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Publikationen - Molekulare Signalverarbeitung

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Publikation

Gasperini, D., Chauvin, A., Acosta, I.F., Kurenda, A., Stolz, S., Chétalat, A., Wolfender J.-L. & Farmer, E.E. Axial and Radial Oxylipin Transport. Plant Physiol. 169, 2244-2254, (2015) DOI: 10.1104/pp.15.01104

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Publikation

Gasperini, D., Chételat, A., Acosta, I.F., Goossens, J., Pauwels, L., Goossens, A., Dreos, R., Alonso, E. & Farmer, E.E. Multilayered Organization of Jasmonate Signalling in the Regulation of Root Growth PLoS Genet. 11 (6), e1005300, (2015) DOI: 10.1371/journal.pgen.1005300

Physical damage can strongly affect plant growth, reducing the biomass of developing organs situated at a distance from wounds. These effects, previously studied in leaves, require the activation of jasmonate (JA) signalling. Using a novel assay involving repetitive cotyledon wounding in Arabidopsis seedlings, we uncovered a function of JA in suppressing cell division and elongation in roots. Regulatory JA signalling components were then manipulated to delineate their relative impacts on root growth. The new transcription factor mutant myc2-322B was isolated. In vitro transcription assays and whole-plant approaches revealed that myc2-322B is a dosage-dependent gain-of-function mutant that can amplify JA growth responses. Moreover, myc2-322B displayed extreme hypersensitivity to JA that totally suppressed root elongation. The mutation weakly reduced root growth in undamaged plants but, when the upstream negative regulator NINJA was genetically removed, myc2-322B powerfully repressed root growth through its effects on cell division and cell elongation. Furthermore, in a JA-deficient mutant background, ninja1 myc2-322B still repressed root elongation, indicating that it is possible to generate JA-responses in the absence of JA. We show that NINJA forms a broadly expressed regulatory layer that is required to inhibit JA signalling in the apex of roots grown under basal conditions. By contrast, MYC2, MYC3 and MYC4 displayed cell layer-specific localisations and MYC3 and MYC4 were expressed in mutually exclusive regions. In nature, growing roots are likely subjected to constant mechanical stress during soil penetration that could lead to JA production and subsequent detrimental effects on growth. Our data reveal how distinct negative regulatory layers, including both NINJA-dependent and -independent mechanisms, restrain JA responses to allow normal root growth. Mechanistic insights from this work underline the importance of mapping JA signalling components to specific cell types in order to understand and potentially engineer the growth reduction that follows physical damage.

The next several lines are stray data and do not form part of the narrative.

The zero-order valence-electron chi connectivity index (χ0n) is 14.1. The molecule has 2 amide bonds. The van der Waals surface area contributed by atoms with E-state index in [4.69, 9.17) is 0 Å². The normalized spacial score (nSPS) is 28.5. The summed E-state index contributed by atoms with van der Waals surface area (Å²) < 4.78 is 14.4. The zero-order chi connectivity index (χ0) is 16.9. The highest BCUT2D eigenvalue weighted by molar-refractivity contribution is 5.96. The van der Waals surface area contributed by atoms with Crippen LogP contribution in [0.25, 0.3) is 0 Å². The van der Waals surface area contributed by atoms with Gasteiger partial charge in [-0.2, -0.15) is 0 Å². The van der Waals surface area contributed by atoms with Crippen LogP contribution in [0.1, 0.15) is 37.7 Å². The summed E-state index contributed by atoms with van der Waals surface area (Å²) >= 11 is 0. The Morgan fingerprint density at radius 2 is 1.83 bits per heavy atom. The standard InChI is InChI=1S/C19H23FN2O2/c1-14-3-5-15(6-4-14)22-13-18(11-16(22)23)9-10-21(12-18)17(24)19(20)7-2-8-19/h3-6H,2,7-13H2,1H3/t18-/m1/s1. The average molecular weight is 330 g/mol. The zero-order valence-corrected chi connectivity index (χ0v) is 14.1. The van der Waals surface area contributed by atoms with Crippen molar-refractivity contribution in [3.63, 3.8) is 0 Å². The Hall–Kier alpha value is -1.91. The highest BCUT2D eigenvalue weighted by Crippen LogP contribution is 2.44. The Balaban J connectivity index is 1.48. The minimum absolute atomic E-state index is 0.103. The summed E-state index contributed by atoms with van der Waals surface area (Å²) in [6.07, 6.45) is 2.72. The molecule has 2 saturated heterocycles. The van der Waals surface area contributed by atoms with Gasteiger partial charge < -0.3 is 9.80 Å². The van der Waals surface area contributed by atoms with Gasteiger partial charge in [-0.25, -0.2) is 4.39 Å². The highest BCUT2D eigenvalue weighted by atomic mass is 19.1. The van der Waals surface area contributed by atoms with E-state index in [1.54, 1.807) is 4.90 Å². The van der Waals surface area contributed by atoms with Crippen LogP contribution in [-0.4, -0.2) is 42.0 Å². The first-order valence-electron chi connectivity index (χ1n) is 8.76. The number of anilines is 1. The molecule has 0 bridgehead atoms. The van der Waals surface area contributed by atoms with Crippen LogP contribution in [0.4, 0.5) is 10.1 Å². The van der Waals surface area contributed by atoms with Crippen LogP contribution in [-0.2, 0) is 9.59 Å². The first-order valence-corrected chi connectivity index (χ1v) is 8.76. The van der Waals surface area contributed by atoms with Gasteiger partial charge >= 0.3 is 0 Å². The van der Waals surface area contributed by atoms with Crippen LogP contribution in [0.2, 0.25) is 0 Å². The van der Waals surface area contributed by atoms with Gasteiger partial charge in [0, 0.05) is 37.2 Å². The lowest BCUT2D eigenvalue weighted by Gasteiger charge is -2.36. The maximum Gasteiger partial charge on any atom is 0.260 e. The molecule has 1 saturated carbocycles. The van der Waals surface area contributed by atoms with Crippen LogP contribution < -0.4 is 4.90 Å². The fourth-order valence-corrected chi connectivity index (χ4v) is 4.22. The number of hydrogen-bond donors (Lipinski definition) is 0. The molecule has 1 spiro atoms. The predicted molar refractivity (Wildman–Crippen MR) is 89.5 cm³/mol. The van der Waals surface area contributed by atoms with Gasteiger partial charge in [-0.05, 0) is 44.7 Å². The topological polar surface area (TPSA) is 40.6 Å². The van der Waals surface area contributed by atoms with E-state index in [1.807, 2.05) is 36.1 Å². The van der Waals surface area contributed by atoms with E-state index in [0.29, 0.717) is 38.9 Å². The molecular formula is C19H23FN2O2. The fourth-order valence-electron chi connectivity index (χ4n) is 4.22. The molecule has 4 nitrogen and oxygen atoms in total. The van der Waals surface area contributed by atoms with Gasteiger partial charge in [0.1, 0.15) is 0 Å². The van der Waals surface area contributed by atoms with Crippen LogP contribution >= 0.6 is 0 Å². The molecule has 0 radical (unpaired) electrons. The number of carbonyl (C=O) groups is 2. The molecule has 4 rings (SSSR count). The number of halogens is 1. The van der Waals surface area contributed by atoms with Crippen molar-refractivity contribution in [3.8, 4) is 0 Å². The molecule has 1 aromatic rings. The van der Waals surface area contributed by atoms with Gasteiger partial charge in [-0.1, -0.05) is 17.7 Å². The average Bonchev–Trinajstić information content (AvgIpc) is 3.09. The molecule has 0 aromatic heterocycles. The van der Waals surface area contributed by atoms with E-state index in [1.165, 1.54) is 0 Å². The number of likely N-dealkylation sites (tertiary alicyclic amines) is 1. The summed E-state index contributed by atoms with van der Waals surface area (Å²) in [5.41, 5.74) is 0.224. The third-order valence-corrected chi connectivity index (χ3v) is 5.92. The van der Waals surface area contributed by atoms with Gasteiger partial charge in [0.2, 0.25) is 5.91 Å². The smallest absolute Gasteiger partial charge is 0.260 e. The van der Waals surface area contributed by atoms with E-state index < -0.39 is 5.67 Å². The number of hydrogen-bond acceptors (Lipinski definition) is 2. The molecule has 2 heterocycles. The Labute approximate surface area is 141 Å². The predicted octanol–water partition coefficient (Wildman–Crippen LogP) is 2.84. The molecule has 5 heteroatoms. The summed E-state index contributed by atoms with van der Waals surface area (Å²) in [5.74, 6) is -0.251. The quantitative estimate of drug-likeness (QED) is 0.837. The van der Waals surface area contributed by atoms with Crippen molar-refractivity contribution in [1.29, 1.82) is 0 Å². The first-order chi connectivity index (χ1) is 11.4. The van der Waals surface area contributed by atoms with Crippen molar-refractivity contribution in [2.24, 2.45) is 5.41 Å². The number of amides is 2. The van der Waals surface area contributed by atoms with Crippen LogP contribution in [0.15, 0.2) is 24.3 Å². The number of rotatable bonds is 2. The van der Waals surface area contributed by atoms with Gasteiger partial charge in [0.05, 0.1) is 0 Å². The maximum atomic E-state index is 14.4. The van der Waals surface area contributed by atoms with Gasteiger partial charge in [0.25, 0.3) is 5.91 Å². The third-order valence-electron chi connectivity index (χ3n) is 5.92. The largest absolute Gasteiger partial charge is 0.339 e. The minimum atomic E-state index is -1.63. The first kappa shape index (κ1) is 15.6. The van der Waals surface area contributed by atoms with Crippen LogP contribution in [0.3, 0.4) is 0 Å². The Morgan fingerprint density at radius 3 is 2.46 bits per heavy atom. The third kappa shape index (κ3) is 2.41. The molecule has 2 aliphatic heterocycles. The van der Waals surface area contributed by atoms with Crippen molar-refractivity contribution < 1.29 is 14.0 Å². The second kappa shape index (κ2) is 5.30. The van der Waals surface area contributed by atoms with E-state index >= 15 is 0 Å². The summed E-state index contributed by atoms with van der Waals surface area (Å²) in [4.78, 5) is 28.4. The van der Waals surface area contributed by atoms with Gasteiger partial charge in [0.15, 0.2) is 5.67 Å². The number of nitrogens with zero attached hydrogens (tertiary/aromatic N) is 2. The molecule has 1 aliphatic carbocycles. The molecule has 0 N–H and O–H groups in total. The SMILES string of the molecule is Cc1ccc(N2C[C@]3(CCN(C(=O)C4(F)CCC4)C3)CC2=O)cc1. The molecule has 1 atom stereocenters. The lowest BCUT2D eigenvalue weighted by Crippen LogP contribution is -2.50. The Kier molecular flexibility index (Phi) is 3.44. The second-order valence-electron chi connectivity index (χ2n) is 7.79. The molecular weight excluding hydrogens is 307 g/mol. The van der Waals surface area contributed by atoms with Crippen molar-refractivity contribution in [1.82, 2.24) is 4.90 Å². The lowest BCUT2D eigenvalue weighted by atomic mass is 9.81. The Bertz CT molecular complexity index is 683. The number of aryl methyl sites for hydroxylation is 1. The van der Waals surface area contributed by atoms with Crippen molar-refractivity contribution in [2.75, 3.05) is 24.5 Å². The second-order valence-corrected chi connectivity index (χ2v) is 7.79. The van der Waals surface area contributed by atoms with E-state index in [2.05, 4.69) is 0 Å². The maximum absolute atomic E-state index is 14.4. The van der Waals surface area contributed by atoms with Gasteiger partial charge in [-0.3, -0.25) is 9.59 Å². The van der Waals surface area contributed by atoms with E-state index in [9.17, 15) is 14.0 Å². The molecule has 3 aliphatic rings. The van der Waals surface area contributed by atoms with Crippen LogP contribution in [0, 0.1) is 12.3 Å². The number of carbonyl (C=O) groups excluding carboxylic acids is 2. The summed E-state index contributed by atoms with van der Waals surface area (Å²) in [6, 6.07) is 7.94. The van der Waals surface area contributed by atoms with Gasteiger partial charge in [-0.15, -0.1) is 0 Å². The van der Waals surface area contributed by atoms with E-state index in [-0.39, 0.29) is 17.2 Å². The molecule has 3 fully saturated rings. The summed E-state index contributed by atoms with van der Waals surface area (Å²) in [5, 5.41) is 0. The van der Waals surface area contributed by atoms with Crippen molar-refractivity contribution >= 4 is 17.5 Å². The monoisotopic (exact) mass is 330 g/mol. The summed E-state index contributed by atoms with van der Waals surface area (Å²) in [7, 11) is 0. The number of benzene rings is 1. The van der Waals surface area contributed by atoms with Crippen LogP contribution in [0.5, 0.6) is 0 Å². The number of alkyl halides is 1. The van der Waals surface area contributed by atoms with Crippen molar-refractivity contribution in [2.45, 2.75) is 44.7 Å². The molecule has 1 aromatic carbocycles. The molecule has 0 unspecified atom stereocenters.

Publikation

Moss, B. L., Mao, H., Guseman, J. M., Hinds, T. R., Hellmuth, A., Kovenock, M., Noorassa, A., Lanctot, A., Calderón Villalobos, L. I. A., Zheng, N. & Nemhauser, J. Rate motifs tune Auxin/Indole-3-Acetic acid degradation dynamics. Plant Physiol. 169, 803-813, (2015) DOI: 10.1104/pp.15.00587

Ubiquitin-mediated protein degradation is a common feature in diverse plant cell signaling pathways; however, the factors that control the dynamics of regulated protein turnover are largely unknown. One of the best-characterized families of E3 ubiquitin ligases, SCFTIR1/AFBs, facilitates ubiquitination of Aux/IAA repressor proteins in the presence of auxin. Rates of auxin-induced degradation vary widely within the Aux/IAA family, and sequences outside of the characterized degron (the minimum region required for auxin-induced degradation) can accelerate or decelerate degradation. We have used synthetic auxin degradation assays in yeast and in plants to characterize motifs flanking the degron that contribute to tuning the dynamics of Aux/IAA degradation. The presence of these "rate motifs" is conserved in phylogenetically-distant members of the Arabidopsis thaliana Aux/IAA family, as well as in their putative Brassica rapa orthologs. We found that rate motifs can act by enhancing interaction between repressors and the E3, but that this is not the only mechanism of action. Phenotypes of transgenic plants expressing a deletion in a rate motif in IAA28 resembled plants expressing degron mutations, underscoring the functional relevance of Aux/IAA degradation dynamics in regulating auxin responses

Publikation

Acosta, I.F., Gasperini, D., Chételat, A., Stolz, S., Santuari, L. & Farmer, E.E. Role of NINJA in root jasmonate signaling. In: PNAS 110 (38), 15473-15478, (2013) DOI: 10.1073/pnas.1307910110

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